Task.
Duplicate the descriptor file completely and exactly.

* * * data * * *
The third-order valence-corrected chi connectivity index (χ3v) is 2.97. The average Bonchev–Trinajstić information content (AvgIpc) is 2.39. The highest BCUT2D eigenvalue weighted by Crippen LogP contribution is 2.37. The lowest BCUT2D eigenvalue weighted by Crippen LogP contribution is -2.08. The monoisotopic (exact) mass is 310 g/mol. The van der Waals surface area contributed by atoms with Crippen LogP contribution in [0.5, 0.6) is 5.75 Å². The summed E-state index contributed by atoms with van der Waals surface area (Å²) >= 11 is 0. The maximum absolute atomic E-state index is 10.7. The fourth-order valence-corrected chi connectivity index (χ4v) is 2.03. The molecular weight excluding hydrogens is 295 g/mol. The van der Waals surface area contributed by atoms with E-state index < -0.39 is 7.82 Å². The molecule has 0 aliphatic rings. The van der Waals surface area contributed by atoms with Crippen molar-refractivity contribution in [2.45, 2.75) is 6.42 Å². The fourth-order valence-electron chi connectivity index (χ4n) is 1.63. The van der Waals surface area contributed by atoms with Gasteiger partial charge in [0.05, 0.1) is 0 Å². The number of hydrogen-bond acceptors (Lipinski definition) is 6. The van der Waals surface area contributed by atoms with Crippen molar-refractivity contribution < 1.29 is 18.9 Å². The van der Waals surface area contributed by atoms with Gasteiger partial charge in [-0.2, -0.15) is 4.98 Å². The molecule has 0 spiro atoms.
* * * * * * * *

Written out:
The third-order valence-corrected chi connectivity index (χ3v) is 2.97. The average Bonchev–Trinajstić information content (AvgIpc) is 2.39. The highest BCUT2D eigenvalue weighted by Crippen LogP contribution is 2.37. The lowest BCUT2D eigenvalue weighted by Crippen LogP contribution is -2.08. The monoisotopic (exact) mass is 310 g/mol. The van der Waals surface area contributed by atoms with Crippen LogP contribution in [0.5, 0.6) is 5.75 Å². The summed E-state index contributed by atoms with van der Waals surface area (Å²) >= 11 is 0. The maximum absolute atomic E-state index is 10.7. The fourth-order valence-corrected chi connectivity index (χ4v) is 2.03. The molecular weight excluding hydrogens is 295 g/mol. The van der Waals surface area contributed by atoms with E-state index < -0.39 is 7.82 Å². The molecule has 0 aliphatic rings. The van der Waals surface area contributed by atoms with Crippen molar-refractivity contribution in [2.45, 2.75) is 6.42 Å². The fourth-order valence-electron chi connectivity index (χ4n) is 1.63. The van der Waals surface area contributed by atoms with Gasteiger partial charge in [0.05, 0.1) is 0 Å². The number of hydrogen-bond acceptors (Lipinski definition) is 6. The van der Waals surface area contributed by atoms with Crippen molar-refractivity contribution < 1.29 is 18.9 Å². The van der Waals surface area contributed by atoms with Gasteiger partial charge in [-0.2, -0.15) is 4.98 Å². The molecule has 0 spiro atoms.